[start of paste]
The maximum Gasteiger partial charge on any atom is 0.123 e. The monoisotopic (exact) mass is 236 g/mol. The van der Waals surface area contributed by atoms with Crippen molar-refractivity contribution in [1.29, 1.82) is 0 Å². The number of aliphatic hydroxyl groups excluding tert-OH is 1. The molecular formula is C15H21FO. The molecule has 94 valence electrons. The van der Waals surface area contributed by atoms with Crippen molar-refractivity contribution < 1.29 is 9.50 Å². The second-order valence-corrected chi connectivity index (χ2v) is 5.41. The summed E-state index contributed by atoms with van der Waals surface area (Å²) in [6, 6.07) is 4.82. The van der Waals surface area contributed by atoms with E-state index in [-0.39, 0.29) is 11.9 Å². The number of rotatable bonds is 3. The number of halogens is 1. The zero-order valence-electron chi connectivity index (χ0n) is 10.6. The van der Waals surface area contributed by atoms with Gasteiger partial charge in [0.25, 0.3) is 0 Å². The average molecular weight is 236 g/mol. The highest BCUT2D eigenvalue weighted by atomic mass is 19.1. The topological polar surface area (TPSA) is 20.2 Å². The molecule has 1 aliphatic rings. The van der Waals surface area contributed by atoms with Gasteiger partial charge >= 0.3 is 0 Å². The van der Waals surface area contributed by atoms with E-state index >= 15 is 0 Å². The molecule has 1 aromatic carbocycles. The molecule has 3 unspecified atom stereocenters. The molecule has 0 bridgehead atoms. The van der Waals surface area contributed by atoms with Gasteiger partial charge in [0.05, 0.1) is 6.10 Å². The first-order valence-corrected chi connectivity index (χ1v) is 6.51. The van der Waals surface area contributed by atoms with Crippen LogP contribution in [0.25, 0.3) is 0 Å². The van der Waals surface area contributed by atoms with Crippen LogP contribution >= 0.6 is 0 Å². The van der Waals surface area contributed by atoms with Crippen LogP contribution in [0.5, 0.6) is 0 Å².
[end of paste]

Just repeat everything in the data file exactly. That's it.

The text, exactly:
The maximum Gasteiger partial charge on any atom is 0.123 e. The monoisotopic (exact) mass is 236 g/mol. The van der Waals surface area contributed by atoms with Crippen molar-refractivity contribution in [1.29, 1.82) is 0 Å². The number of aliphatic hydroxyl groups excluding tert-OH is 1. The molecular formula is C15H21FO. The molecule has 94 valence electrons. The van der Waals surface area contributed by atoms with Crippen molar-refractivity contribution < 1.29 is 9.50 Å². The second-order valence-corrected chi connectivity index (χ2v) is 5.41. The summed E-state index contributed by atoms with van der Waals surface area (Å²) in [6, 6.07) is 4.82. The van der Waals surface area contributed by atoms with E-state index in [-0.39, 0.29) is 11.9 Å². The number of rotatable bonds is 3. The number of halogens is 1. The zero-order valence-electron chi connectivity index (χ0n) is 10.6. The van der Waals surface area contributed by atoms with Gasteiger partial charge in [0.25, 0.3) is 0 Å². The average molecular weight is 236 g/mol. The highest BCUT2D eigenvalue weighted by atomic mass is 19.1. The topological polar surface area (TPSA) is 20.2 Å². The molecule has 1 aliphatic rings. The van der Waals surface area contributed by atoms with Gasteiger partial charge >= 0.3 is 0 Å². The van der Waals surface area contributed by atoms with E-state index >= 15 is 0 Å². The molecule has 1 aromatic carbocycles. The molecule has 3 unspecified atom stereocenters. The molecule has 0 bridgehead atoms. The van der Waals surface area contributed by atoms with Gasteiger partial charge in [0.05, 0.1) is 6.10 Å². The first-order valence-corrected chi connectivity index (χ1v) is 6.51. The van der Waals surface area contributed by atoms with Crippen LogP contribution in [0.25, 0.3) is 0 Å². The van der Waals surface area contributed by atoms with Crippen LogP contribution >= 0.6 is 0 Å². The van der Waals surface area contributed by atoms with Crippen LogP contribution in [0.5, 0.6) is 0 Å².